What is Google Glass?
Glass was Google’s first foray into wearable electronics and augmented reality. Glass has been used by surgeons in operating rooms, by conservationists to track endangered rhinos, by teachers to build immersive learning videos, by first responders to react to emergencies, and by the disabled to empower them to be more independent. These are the reasons that I was attracted to the Glass team – I felt that Glass had the potential to completely transform the way people interact with information and technology. Of course, Glass was also good for more mundane things like tracking your bike ride, taking candid/hands-free videos, messaging friends, and getting walking directions.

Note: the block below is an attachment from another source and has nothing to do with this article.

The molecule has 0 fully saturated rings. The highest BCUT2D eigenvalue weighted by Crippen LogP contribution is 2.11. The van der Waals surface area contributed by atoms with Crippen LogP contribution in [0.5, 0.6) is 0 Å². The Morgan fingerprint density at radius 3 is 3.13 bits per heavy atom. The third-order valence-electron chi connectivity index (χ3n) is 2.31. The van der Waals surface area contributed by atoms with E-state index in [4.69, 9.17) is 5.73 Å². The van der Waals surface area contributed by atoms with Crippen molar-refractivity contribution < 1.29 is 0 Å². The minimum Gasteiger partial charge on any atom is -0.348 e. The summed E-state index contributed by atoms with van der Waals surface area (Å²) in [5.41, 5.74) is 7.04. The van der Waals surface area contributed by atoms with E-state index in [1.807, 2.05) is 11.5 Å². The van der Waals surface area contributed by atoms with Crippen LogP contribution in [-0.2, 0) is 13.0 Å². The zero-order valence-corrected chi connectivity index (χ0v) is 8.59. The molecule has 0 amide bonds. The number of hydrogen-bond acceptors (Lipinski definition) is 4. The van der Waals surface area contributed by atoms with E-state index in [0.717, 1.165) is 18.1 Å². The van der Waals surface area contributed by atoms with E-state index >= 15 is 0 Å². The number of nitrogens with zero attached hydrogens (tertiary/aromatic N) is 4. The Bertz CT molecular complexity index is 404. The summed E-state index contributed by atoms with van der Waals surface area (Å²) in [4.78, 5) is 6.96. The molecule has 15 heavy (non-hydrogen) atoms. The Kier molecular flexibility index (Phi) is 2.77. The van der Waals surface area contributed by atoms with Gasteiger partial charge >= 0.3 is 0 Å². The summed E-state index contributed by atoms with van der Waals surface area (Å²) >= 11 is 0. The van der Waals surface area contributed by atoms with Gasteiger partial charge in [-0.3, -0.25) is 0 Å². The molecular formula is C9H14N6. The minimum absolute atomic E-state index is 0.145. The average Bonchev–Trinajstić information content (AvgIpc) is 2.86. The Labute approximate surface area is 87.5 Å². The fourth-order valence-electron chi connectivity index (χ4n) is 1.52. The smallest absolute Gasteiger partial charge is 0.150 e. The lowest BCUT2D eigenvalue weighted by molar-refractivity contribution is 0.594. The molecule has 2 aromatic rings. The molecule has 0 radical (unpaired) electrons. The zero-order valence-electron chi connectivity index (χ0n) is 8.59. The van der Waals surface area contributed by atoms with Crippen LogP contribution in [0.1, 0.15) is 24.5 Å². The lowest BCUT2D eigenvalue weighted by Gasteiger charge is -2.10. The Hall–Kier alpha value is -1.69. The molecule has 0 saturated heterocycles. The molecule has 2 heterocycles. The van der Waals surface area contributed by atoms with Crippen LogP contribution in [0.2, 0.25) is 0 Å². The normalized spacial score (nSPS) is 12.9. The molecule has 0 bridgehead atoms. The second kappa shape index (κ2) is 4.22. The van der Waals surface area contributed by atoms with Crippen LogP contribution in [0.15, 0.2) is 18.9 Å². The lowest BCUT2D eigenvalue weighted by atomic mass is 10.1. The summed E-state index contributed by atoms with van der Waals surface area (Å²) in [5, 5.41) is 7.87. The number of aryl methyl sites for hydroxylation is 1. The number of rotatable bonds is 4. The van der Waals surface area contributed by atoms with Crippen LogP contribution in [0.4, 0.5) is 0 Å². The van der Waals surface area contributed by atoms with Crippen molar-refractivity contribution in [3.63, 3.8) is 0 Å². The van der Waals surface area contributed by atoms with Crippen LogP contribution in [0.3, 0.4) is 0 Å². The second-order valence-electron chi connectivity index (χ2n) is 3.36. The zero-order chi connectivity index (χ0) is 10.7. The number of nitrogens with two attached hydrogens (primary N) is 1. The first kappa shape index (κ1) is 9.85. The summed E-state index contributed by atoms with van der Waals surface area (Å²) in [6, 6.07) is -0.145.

An early introduction video for Glass still does a good job of showing what it’s capable of:
How do I fit in?
When I joined the Google [x] Glass team in mid 2013, they had recently launched the explorer edition, a preview of the device that was aimed at developers. In addition to working on iterations of that first explorer (beta) product, I also worked on and eventually served as the technical electrical engineering lead for the design of some future Google hardware products. Since most of the stuff I worked on hasn’t been officially released yet, I can’t discuss it here, for confidentiality reasons.
My favorite #throughglass moments
In addition to doing a lot of the electrical engineering work on Glass, I also was a frequent user/tester of the hardware and software. Over the course of the two years that I actively wore it, I captured a lot of great photos and videos #throughglass. Here are some of my favorite photos that I took using Glass:
Read Blog Posts about my work at Google on the Glass project
- 08/11/2013 – Joining Google [x] to work on Glass